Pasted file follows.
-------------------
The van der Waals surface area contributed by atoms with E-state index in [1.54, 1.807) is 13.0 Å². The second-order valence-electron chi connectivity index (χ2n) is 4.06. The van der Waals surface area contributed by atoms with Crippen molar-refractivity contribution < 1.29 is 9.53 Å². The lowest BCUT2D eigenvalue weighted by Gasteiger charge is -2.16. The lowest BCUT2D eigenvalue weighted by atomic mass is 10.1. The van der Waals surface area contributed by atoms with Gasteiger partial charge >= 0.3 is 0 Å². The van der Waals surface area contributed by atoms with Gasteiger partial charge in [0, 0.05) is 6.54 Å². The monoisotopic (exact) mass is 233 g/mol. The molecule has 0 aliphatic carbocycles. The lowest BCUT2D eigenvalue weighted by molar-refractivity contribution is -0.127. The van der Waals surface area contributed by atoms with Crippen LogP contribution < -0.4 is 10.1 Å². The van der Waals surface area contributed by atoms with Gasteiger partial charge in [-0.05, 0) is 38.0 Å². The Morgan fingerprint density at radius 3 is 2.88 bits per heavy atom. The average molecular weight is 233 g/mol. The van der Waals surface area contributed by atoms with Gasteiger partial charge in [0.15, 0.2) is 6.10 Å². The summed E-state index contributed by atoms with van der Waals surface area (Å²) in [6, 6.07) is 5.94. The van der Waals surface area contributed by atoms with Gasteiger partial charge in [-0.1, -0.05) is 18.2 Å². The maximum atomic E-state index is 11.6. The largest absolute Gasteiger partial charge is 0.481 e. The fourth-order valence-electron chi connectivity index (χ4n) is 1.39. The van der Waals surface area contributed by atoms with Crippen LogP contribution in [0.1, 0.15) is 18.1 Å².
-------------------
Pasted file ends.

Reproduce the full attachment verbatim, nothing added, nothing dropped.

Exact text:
The van der Waals surface area contributed by atoms with E-state index in [1.54, 1.807) is 13.0 Å². The second-order valence-electron chi connectivity index (χ2n) is 4.06. The van der Waals surface area contributed by atoms with Crippen molar-refractivity contribution < 1.29 is 9.53 Å². The lowest BCUT2D eigenvalue weighted by Gasteiger charge is -2.16. The lowest BCUT2D eigenvalue weighted by atomic mass is 10.1. The van der Waals surface area contributed by atoms with Gasteiger partial charge >= 0.3 is 0 Å². The van der Waals surface area contributed by atoms with Gasteiger partial charge in [0, 0.05) is 6.54 Å². The monoisotopic (exact) mass is 233 g/mol. The molecule has 0 aliphatic carbocycles. The lowest BCUT2D eigenvalue weighted by molar-refractivity contribution is -0.127. The van der Waals surface area contributed by atoms with Crippen LogP contribution < -0.4 is 10.1 Å². The van der Waals surface area contributed by atoms with Gasteiger partial charge in [-0.05, 0) is 38.0 Å². The Morgan fingerprint density at radius 3 is 2.88 bits per heavy atom. The average molecular weight is 233 g/mol. The van der Waals surface area contributed by atoms with Gasteiger partial charge in [0.15, 0.2) is 6.10 Å². The summed E-state index contributed by atoms with van der Waals surface area (Å²) in [6, 6.07) is 5.94. The van der Waals surface area contributed by atoms with Gasteiger partial charge in [-0.1, -0.05) is 18.2 Å². The maximum atomic E-state index is 11.6. The largest absolute Gasteiger partial charge is 0.481 e. The fourth-order valence-electron chi connectivity index (χ4n) is 1.39. The van der Waals surface area contributed by atoms with Crippen LogP contribution in [0.1, 0.15) is 18.1 Å².